Sloth is the failure to utilize one's talents and gifts. Ah, the French Shores of Nova Scotia sounds exotic...but it was showing me up. To be honest I had been a lazy bum in the three weeks before this race, never really clocking more than 60 kms a ride. I just wasn't FEELING it.  Maybe it was self sabotage which I justified as 'tapering'. Maybe I was too posh to push, arguing that yoga was 'good enough training'. Now here I was, on this ride, cursing hills. At one point I had a fully unreasonable temper tantrum, got off my bike, exclaiming that I was DONE and refused to climb any more hills. That was 40 kms from the finish line. Sigh. Half a Lara Bar and a few chugs of water later, on I rolled.
Straight away view of a paved roadway with a grass field to the right, and trees in the background
Greed, or 'avarice' which sounds cooler but is gross just the same, is an inordinate desire to acquire or possess more than one needs.  As the ups flattened out, and descents came, I became greedy for the gravity. I NEEDED the speed because right at the end of the coast was another effing climb. And I am COOL with climbs. They are GREAT. But after, you know, 5 hours of hills, I was getting frustrated as any woman can be. 
A line drawing of a cyclist on bike, done with markers on white paper
Wrath;  Feelings of anger can manifest in different ways, including impatience, revenge, and self-destructive behavior, such as drug abuse or suicide. The course was way more hilly than I had expected and the head winds were totally harshing my vibe. The sound of the wind became vexing, as was the way it kept pushing my hair into my mouth.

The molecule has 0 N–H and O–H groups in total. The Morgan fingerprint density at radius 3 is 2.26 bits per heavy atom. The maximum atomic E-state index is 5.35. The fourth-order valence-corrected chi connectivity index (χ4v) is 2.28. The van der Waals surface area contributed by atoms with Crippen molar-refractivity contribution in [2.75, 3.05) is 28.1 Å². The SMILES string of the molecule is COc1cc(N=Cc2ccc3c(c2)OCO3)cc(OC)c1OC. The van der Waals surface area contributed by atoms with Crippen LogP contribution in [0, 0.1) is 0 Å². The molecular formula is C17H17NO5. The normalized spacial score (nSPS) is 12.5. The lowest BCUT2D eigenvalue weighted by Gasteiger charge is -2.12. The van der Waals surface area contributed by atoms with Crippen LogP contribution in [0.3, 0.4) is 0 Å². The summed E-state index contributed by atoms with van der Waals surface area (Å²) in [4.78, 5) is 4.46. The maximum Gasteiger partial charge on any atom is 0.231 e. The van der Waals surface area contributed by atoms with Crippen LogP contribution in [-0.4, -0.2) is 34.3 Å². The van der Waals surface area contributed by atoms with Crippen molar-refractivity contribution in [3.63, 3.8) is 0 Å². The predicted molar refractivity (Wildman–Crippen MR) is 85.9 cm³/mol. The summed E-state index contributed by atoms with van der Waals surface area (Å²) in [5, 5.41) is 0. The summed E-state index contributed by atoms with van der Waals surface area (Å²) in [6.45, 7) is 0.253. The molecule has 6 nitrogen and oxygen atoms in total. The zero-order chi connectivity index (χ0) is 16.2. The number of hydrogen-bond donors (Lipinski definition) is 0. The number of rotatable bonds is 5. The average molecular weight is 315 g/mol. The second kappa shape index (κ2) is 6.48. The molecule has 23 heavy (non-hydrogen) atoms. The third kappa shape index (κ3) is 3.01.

About 20 kms from the finish line I texted to Jules "I would LOVE to have a bus run me over right now". I reckoned, at that point, it would be a 'pick me up'. As I wrote that, I was literally standing next to a humongous church with a Pro-Life billboard.

Wrath had no place at that rest stop. 
A line drawing of a church, with cyclist and bike next to it, done with markers on white paper
Finally, hours after starting, I crossed the finish line feeling so lucky! Everyone involved with this event, from the organizers to the volunteers to the fellow participants were so happy to be there and so totally cool. It had been a gorgeous early autumn day...head winds and all. Having Jules, Champion of the Planet, travel for this ride was SUCH an kick... She encouraged me to ride the way I chose. My bike held up (of course) and the Frost River bags I had strapped to my bike kept the snacks within arms reach.

Left side, back view of a cyclist riding through the arch of a finish line

Front view of a cyclist, wearing a red helmet and sunglasses, with their bike laying on the ground behind them

Doing this Fondo on a SS29er made the ride harder than it needed to be. Sure. However, I refused to fall in and get a bunch of Lycra and gizmos and weird 'racing food'. And I am proud of that.

But for some reason, I don't feel proud about finishing this race. Maybe because it showed me what I needed to do for next time. Maybe because once done, knowing if I can do this, ANYONE can,  it's not such a big deal. Till next year.

Next year? I'm gonna podium for sure! (I might have to bring my own.)
A line drawing of a cyclist on the top of a podium, done in marker on white paper